Trincomalee is sacred to Sri Lankan Tamils and Hindus around the world. The city has many Hindu sites of historical importance. These sites are sacred to the Hindus and some Buddhists also worship at these Hindu sites. Prominent sites include the Koneswaram temple compound, its Bhadrakali temple on Konesar Road, and the Salli Muthumariamman Kovil of Uppuveli beach in the Trincomalee suburb of Sambalativu.

Trincomalee Harbour

Trincomalee’s strategic importance has shaped its recent history. The great European powers vied for mastery of the harbour. The Portuguese, the Dutch, the French, and the British, each held it in turn, and there have been many sea battles nearby. The harbour, the fifth largest natural harbour in the world, is overlooked by terraced highlands, its entrance is guarded by two headlands, and there is a carriage road along its northern and eastern edges.

Beaches of Trincomalee

Trincomalee has some of the most picturesque and scenic beaches found in Sri Lanka, relatively unspoilt and clean. The area is famous for bathing and swimming, owing to the relative shallowness of the sea, allowing one to walk out over a hundred meters into the sea without the water reaching the chest. Whale watching is a common pastime in the seas off Trincomalee, and successful sightings are on the rise with the increase of tourism in the area.

There are seven hot springs of Kanniya (Kal = stone; niya = land), on the road to Trincomalee. A high wall bounds the rectangular enclosure which includes all seven springs. Each is in turn enclosed by a dwarf wall to form a well. The water is warm, the temperature of each spring being slightly different.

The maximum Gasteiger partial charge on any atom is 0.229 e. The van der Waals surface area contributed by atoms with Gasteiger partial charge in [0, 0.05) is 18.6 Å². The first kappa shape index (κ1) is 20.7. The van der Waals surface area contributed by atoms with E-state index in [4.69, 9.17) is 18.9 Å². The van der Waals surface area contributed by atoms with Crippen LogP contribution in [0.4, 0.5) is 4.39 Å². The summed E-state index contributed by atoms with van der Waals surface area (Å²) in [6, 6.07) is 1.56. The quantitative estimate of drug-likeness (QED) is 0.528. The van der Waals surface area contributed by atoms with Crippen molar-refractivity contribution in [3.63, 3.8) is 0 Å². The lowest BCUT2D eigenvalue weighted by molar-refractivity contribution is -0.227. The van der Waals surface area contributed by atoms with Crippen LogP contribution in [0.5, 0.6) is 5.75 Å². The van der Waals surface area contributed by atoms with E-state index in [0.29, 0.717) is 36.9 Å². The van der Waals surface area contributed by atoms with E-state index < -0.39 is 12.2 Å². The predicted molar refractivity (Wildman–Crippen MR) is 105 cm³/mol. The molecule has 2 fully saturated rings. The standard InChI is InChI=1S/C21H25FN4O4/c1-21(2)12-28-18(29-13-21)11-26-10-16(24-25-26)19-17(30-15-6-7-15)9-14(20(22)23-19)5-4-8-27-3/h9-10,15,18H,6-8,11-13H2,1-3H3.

Trincomalee features a tropical wet and dry climate. The city features a dry season from March through June and a wet season for the remainder of the year. Average temperatures in Trincomalee range from around 26 °C (79 °F) in December and January to approximately 30 °C (86 °F) during the warmest months of the year from April through September.

Places to visit in Trincomalee

  • Koneswaram Temple
  • Velgam Vehera
  • Kandasamy Kovil
  • Gokanna Temple
  • Pathirakali Amman Temple
  • Seruwila Mangala Raja Maha Vihara
  • Fort Frederick
  • Hoods Tower Museum
  • Commonwealth War Cemetery
  • Kanniya Hot Water Well
  • Manayaweli Cove
  • Swami Rock
  • Fish Market
  • Dutch Bay
  • Lanka Pattuna
  •  Saint Mary’s Cathedral
  • Nilaveli Beach
  • Pigeon Island National Bank
  • Marble Beach
  • Arisimale Beach
  • Uppuveli